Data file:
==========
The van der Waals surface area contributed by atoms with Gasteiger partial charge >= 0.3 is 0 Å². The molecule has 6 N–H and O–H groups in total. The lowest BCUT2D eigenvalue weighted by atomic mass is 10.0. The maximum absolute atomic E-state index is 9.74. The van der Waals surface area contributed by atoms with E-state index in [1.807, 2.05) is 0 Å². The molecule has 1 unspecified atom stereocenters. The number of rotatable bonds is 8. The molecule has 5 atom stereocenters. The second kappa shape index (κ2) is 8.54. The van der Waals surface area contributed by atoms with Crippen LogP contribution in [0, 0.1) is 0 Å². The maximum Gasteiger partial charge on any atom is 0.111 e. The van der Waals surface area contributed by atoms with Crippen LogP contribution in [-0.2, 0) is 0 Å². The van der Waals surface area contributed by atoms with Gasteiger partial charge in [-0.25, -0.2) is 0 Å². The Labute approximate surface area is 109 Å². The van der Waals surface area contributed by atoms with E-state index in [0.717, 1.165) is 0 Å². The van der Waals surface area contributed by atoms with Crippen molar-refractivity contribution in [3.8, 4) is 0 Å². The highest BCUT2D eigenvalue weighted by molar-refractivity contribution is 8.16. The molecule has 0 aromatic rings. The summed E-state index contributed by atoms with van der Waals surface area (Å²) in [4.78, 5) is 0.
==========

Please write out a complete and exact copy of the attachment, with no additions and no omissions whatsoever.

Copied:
The van der Waals surface area contributed by atoms with Gasteiger partial charge >= 0.3 is 0 Å². The molecule has 6 N–H and O–H groups in total. The lowest BCUT2D eigenvalue weighted by atomic mass is 10.0. The maximum absolute atomic E-state index is 9.74. The van der Waals surface area contributed by atoms with E-state index in [1.807, 2.05) is 0 Å². The molecule has 1 unspecified atom stereocenters. The number of rotatable bonds is 8. The molecule has 5 atom stereocenters. The second kappa shape index (κ2) is 8.54. The van der Waals surface area contributed by atoms with Crippen LogP contribution in [0, 0.1) is 0 Å². The maximum Gasteiger partial charge on any atom is 0.111 e. The van der Waals surface area contributed by atoms with Crippen LogP contribution in [-0.2, 0) is 0 Å². The van der Waals surface area contributed by atoms with Gasteiger partial charge in [-0.25, -0.2) is 0 Å². The Labute approximate surface area is 109 Å². The van der Waals surface area contributed by atoms with E-state index in [0.717, 1.165) is 0 Å². The van der Waals surface area contributed by atoms with Crippen molar-refractivity contribution in [3.8, 4) is 0 Å². The highest BCUT2D eigenvalue weighted by molar-refractivity contribution is 8.16. The molecule has 0 aromatic rings. The summed E-state index contributed by atoms with van der Waals surface area (Å²) in [4.78, 5) is 0.